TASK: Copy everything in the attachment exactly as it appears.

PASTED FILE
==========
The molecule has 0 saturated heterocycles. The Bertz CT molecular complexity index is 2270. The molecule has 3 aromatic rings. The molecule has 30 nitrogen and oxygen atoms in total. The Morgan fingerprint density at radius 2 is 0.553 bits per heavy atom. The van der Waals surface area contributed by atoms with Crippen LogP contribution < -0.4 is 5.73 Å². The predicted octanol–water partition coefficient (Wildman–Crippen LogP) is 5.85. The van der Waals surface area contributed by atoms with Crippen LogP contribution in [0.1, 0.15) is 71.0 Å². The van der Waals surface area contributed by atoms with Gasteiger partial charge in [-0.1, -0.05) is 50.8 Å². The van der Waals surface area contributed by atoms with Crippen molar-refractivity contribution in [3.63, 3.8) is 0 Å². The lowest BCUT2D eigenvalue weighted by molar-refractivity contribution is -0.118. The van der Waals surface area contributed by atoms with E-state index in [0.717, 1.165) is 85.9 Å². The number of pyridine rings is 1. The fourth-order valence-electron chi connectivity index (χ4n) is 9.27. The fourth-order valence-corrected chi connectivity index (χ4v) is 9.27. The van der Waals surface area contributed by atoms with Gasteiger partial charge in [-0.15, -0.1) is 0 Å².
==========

The molecule has 0 saturated heterocycles. The Bertz CT molecular complexity index is 2270. The molecule has 3 aromatic rings. The molecule has 30 nitrogen and oxygen atoms in total. The Morgan fingerprint density at radius 2 is 0.553 bits per heavy atom. The van der Waals surface area contributed by atoms with Crippen LogP contribution < -0.4 is 5.73 Å². The predicted octanol–water partition coefficient (Wildman–Crippen LogP) is 5.85. The van der Waals surface area contributed by atoms with Crippen LogP contribution in [0.1, 0.15) is 71.0 Å². The van der Waals surface area contributed by atoms with Gasteiger partial charge in [-0.1, -0.05) is 50.8 Å². The van der Waals surface area contributed by atoms with Crippen molar-refractivity contribution in [3.63, 3.8) is 0 Å². The lowest BCUT2D eigenvalue weighted by molar-refractivity contribution is -0.118. The van der Waals surface area contributed by atoms with E-state index in [0.717, 1.165) is 85.9 Å². The number of pyridine rings is 1. The fourth-order valence-electron chi connectivity index (χ4n) is 9.27. The fourth-order valence-corrected chi connectivity index (χ4v) is 9.27. The van der Waals surface area contributed by atoms with Gasteiger partial charge in [-0.15, -0.1) is 0 Å².